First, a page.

Every investor would love to stumble upon the perfect stock. But will you ever really find a stock that provides everything you could possibly want?
One thing's for sure: You'll never discover truly great investments unless you actively look for them. Let's discuss the ideal qualities of a perfect stock, then decide if 3M (NYS: MMM) fits the bill.
The quest for perfection
Stocks that look great based on one factor may prove horrible elsewhere, making due diligence a crucial part of your investing research. The best stocks excel in many different areas, including these important factors:
Growth. Expanding businesses show healthy revenue growth. While past growth is no guarantee that revenue will keep rising, it's certainly a better sign than a stagnant top line.
Margins. Higher sales mean nothing if a company can't produce profits from them. Strong margins ensure that company can turn revenue into profit.
Balance sheet. At debt-laden companies, banks and bondholders compete with shareholders for management's attention. Companies with strong balance sheets don't have to worry about the distraction of debt.
Money-making opportunities. Return on equity helps measure how well a company is finding opportunities to turn its resources into profitable business endeavors.
Valuation. You can't afford to pay too much for even the best companies. By using normalized figures, you can see how a stock's simple earnings multiple fits into a longer-term context.
Dividends. For tangible proof of profits, a check to shareholders every three months can't be beat. Companies with solid dividends and strong commitments to increasing payouts treat shareholders well.
With those factors in mind, let's take a closer look at 3M.
What We Want to See
Pass or Fail?
5-Year Annual Revenue Growth > 15%
1-Year Revenue Growth > 12%
Gross Margin > 35%
Net Margin > 15%
Debt to Equity < 50%
Current Ratio > 1.3
Return on Equity > 15%
Normalized P/E < 20
Current Yield > 2%
5-Year Dividend Growth > 10%
6 out of 10
Source: S&P Capital IQ. Total score = number of passes.
Since we looked at 3M last year, the company's score has dropped a couple of points. Flagging revenue growth and a reduction in net margins were responsible for the point losses, and the stock's price has dropped slightly in the past year.
Many investors who think of 3M mainly for its office products division are surprised to discover the true scope of its business. The company is responsible for making more than 50,000 products used by customers in a wide range of industries, including health care, construction, and transportation as well as its popular consumer goods. As a result, 3M is more directly comparable to General Electric (NYS: GE) and its wide range of unrelated businesses than to competitors in any of the particular areas 3M serves.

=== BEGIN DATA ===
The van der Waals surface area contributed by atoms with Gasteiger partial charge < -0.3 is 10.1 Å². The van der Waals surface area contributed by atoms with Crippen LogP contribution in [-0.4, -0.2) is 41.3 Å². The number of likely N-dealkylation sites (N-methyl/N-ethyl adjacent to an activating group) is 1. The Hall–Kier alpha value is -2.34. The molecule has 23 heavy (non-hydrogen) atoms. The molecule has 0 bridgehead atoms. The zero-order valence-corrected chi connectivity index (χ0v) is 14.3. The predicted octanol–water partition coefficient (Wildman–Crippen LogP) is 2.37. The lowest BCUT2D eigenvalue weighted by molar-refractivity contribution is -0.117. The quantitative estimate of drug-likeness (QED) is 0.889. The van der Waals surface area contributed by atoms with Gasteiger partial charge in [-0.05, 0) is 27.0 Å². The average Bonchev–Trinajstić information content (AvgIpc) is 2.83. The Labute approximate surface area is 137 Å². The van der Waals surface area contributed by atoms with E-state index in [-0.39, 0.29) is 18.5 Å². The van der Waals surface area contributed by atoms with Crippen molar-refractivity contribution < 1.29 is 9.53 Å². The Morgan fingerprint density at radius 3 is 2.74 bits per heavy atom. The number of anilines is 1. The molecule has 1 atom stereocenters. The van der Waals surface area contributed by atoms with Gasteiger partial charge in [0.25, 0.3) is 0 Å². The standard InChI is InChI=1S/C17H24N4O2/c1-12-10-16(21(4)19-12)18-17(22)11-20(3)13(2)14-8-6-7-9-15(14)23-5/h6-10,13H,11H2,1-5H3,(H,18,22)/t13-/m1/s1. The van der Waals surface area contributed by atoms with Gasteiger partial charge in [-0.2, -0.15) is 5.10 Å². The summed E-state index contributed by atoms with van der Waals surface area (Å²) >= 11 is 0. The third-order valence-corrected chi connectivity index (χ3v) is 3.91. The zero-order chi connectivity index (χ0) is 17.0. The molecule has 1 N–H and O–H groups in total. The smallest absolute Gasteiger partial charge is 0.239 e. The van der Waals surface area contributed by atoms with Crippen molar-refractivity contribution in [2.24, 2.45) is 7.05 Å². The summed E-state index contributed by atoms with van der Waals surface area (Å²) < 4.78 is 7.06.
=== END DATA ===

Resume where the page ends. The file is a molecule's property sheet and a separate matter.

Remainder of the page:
Recent new initiatives highlight just how important business diversification is to 3M. The company is trying to help transform fuel infrastructure by working with Chesapeake Energy (NYS: CHK) to develop a better fuel tank for compressed natural gas. It's also offering a cloud-based library that lets patrons check out e-books and even e-readers from certain libraries -- although Amazon.com (NAS: AMZN) and its Kindle aren't part of the arrangement, at least for now.
Still, office products represent an important part of 3M's business, which is why it recently bought the office and consumer products division of rival Avery Dennison (NYS: AVY) . The $550 million deal should give 3M an even wider reach in the space, allowing it to continue to come up with new innovations to drive growth.
3M's dividends are its greatest sign of its long-term success. With more than a half-century of rising annual dividends under its belt, 3M has weathered past storms in its business quite well.
For 3M to start moving in the right direction again, it needs to capitalize on growth opportunities and get margins back up to their previous levels. That's a tall order in a slowing global economy, but 3M has risen to the challenge before and could well do so again.
No stock is a sure thing, but some stocks are a lot closer to perfect than others. By looking for the perfect stock, you'll go a long way toward improving your investing prowess and learning how to separate out the best investments from the rest.
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At the time thisarticle was published Fool contributor Dan Caplinger doesn't own shares of the companies mentioned in this article. The Motley Fool owns shares of Amazon.com and Chesapeake Energy. Motley Fool newsletter services have recommended buying shares of 3M, Chesapeake Energy, and Amazon.com, as well as creating a diagonal call position in 3M. We Fools may not all hold the same opinions, but we all believe that considering a diverse range of insights makes us better investors. The Fool has a disclosure policy.
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